I was pretty quick on it. I’ve run social media for a brand before, so I’m pretty Instagram-savvy and I knew how to engage in that way. I did a lot of free offerings on IG Live so folks would get more familiar with taking classes in that format. And eventually I created a master-class series. People donated what they felt like, and I was surprised by their generosity. I reinvested those donations into tools that I needed to teach online. I had to get a camera to attach to my computer, sign up for a Zoom account, all of those things. At first I was teaching every day, multiple times a day, but now I’ve scaled back my classes to 2 or 3 per week. Instead, I want to put my energy toward creating new teacher-training curriculums that can be done online and are more inclusive and equitable. Teacher training also needs to evolve, and be sensitive to what people are going through — civil unrest, plus COVID-19, plus everyone’s unemployed. We’re structuring it to include a lot more check-ins, more dialogue, to hold space for each other. It’s very intimate, even through Zoom. And I’m doing a lot of work behind the scenes, too, looking at the language we use when we teach. How can we make it more about cultural appreciation versus appropriation? I’ve been interviewing yogis from around the world to hear their different perspectives.
Do you see a way that teaching online could work just as well (if not better) than teaching in studios, long-term? Yoga studios seem like they have a lot of overhead, and cutting out the middleman could actually be good for yoga instructors, financially and otherwise.
I worked for many, many studios, and all of them have different pay structures. Smaller studios operate very differently than bigger ones. Most studios work on the 1099 format [treating instructors as freelancers]. If you have a bigger role, you might be an employee — I was a part-time employee at one studio. But at other studios where you’re teaching one hour, two hours, three hours a week, it’s usually a flat rate per class — not based on how many students are there. And the range of what that rate might be is huge. Luckily, I had a nice, steady schedule, but never a salary. We haven’t evolved to that point, although we need to.
If I were to create a whole online platform of just my own classes, I think I could make a lot of money, but it’s a lot of work, too. It’s hard to work out how and what to charge. A lot of people were generous with donations at first, and I might make more in an online class than I would normally in a studio. But that’s not guaranteed or consistent, and that may not always happen in the future.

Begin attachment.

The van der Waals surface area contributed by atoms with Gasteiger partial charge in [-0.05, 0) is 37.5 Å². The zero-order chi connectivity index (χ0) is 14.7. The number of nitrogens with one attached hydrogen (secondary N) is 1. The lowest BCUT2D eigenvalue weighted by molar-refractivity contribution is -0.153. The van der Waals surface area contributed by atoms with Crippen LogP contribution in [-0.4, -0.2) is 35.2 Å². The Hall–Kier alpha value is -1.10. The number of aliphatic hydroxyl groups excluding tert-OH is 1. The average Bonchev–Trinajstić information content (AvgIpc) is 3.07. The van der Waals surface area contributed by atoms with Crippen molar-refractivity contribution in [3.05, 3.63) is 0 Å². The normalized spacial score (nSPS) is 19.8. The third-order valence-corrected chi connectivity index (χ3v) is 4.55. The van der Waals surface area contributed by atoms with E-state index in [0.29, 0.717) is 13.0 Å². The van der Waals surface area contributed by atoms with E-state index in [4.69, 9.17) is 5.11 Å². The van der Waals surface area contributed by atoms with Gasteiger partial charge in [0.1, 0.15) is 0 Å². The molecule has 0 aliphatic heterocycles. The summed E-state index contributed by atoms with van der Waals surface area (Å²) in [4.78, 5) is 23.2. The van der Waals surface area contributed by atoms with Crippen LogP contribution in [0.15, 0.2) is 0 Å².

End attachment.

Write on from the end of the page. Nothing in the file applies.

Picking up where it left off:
Do you feel like this moment has changed your outlook on money and what your work is worth more generally?
Right now it’s a balance between being flexible with the economic state of the industry and valuing what I bring to the table. When I ask for compensation, I’m asking for compensation that will support the work and the community. Not in an exorbitant way, but acknowledging my time. But I also think that the value of stepping back and doing groundwork to change the community right now is worth more than the dollar. And there are many ways to be rewarded. Maybe it’s financial. Maybe it’s the way I feel when I teach. Maybe it’s the community that we build. You know, money will come, and we’ll be taken care of in other ways.
What does your average day look like right now?
It’s a lot of sitting. I wake up, I chant. I’ve been enjoying the luxury of eating — of really enjoying food. Before, I was running around, eating the muffin, drinking the coffee, going to teach the class — never sitting down to have a meal. I’m trying to be aware and truthful about what I enjoy putting my time and money into, and a lot of it is about expanding my own learning and keeping myself healthy. I think I had a little bit of tunnel vision before — I was not not really looking out beyond what was immediately in front of me. I’ve always invested a lot in my nutrition, but now even more so. If I’m not in my tip-top mental or physical space, getting my vitamins and nutrients, I can’t show up for anyone else. I’m also studying to be a doula through an online program that’s based in Oakland.
How do you feel about the future right now?
I don’t know that I’ll ever be moving back to New York to live. The price of housing in New York doesn’t add up to the kinds of jobs that a lot of us were doing before. And I’m learning that there are so many other ways to give offerings, especially with the Zoom life. Overall, I hope to work a little less because I think my pace before was problematic. And I don’t know if the studio business model will ever return. I want to focus on creating spaces for LGBTQ and BIPOC communities; I want to be able to offer that through the lens of yoga. I’m also hoping to find ways to offer support to birthing people. Even more so now, with COVID-19, Black folks are more likely to die during birth. That’s one of the reasons I’m taking this doula class. I’ve also been leading workshops on how to find joy in these times — reclaiming Black joy, and thinking about what healing looks like — and partnering with community outlets, whatever they might be. I’m optimistic. We can rebuild the yoga industry into what we’ve always wanted it to be. And that’s true for other things in this country, too. It’s just so clear that the way things were before wasn’t working.